The snow continues to pile up outside my window and in my part of the world we are actually, sort of, kinda, hoping for a bit more. Another 10cm and apparently we break the record for the most snowfall ever recorded in Toronto. My daughter in Ottawa has twice as much but that’s their problem. Does make it a bit more difficult to get to see the Grandson though.

Meanwhile, the basement is getting greener and greener. The Sweet peas have germinated, well most of them. I did a bit of an experiment. Sweet Peas are a cool weather crop. I put half the seeds where they would get some bottom heat, (picture left,) and half just under the new lights (picture above.) The heated ones all came up on the same day and the cooler ones are germinating a few days later and more erratically. I was worried when I nicked their seed coats, as the package instructed, that I might have been a bit aggressive, as up to half the seed coat fell off. Apparently I did it right.

I do wonder about all of those green shoots in the basement? Will the snow actually disappear in time to plant them or should I just order the fall bulbs now? I will forge ahead as gardeners are the most optimistic people I know. This year’s garden is going to be the best ever!!! This week five more Peppers (two are already started,) and the eggplant and some of the Tomatoes will find their way into the soil. That’s only seven Peppers - I’d better order some more! There is a new package of Linum grandiflorum, an annual Flax with a range of red to white flowers that also looks interesting and they are in this weeks lineup.

The new lights have been up and operating for two weeks and the cuttings that I took from the Geraniums when I moved them over, already have significant roots and I have potted them up. I had very few cuttings rot this time. Cutting them properly with a sharp knife does seem to make a difference.

The kitchen counter is ablaze with flowers. The first pots of Narcissus and Hyacinths that were forced in the basement are blooming and providing a bit of spring.

The Cymbidium Orchids on the solarium floor, are opening up and reminding me why I put up with these great pots of harsh stringy foliage for rest of the year. They will stay in bloom for close to three months. Early in the year I broke one of the flower stalks. I wept and tried to keep it in a vase of water. Didn’t work. Now we have to be careful because one of the flower stalks has decided to grow out into the narrowing path between the kitchen counter and the Orchid pots. These pots of Orchids are growing out of their containers and it looks like this spring I will have to divide them. Never done that before and am a little worried but I will call my friend who gave them to me and actually ask for some advice. Not one of my usual traits.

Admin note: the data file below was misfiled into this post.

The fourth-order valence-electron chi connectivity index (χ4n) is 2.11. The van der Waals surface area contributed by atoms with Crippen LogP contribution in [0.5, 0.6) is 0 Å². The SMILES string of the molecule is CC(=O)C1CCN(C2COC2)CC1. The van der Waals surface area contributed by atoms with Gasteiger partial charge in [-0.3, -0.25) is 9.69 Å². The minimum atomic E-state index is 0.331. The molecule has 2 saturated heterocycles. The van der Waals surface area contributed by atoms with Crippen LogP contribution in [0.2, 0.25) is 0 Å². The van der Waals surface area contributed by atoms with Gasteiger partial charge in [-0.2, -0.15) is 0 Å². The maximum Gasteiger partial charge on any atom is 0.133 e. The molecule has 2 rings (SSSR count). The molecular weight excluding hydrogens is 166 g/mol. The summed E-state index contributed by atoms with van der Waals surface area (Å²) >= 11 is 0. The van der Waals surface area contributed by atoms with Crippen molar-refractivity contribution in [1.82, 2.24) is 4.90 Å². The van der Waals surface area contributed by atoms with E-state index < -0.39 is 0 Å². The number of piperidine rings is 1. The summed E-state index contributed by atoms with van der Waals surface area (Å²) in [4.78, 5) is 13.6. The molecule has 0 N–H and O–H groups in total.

My newsletter subscribers get to ask me questions. Just ‘reply’ to the email newsletter. It is always interesting to read the questions; mostly to see if I actually can answer them or if I have to wade into the textbooks to research the answers. If that happens then we all learn something.

Nadia asks? I have a large redtwig dogwood desperately in need of pruning - when is the time to do that?

Ken answers! If you can find it under snow, do it now. Most deciduous shrubs should be pruned just after they finished flowering. Since we don’t really care about cutting off the flower buds of this dogwood, (it’s grown mostly for its foliage and coloured stems,) then we can cut it now so that the new spring growth will quickly fill in the empty spaces. Cut a few of the older stems right down to ground level. This will allow new young growth to fill in the natural shape of the shrub. Do a few each year, in the late fall when you can use the prunings for winter container material, and you will keep the shrub constantly renewed.

Khadija Asks? I have a Boghabelia (sp?) that is dying no matter what I do for it, what should I try?

Ken Answers! Bougainvillea, (it’s always fun to see people try to spell this, who have never seen the name in writing,) is a tropical woody vine that flowers profusely. It makes a very poor houseplant. It likes to be in very high light and it grows quite rapidly demanding a large healthy root system. Lack of sufficient water and lack of light will result in rapid leaf drop. Cut it back hard and put it into the brightest spot you have and don’t let it dry out. Put it into a big container outside in the summer and watch it thrive. Consider leaving it out there and buying a new one the following spring.

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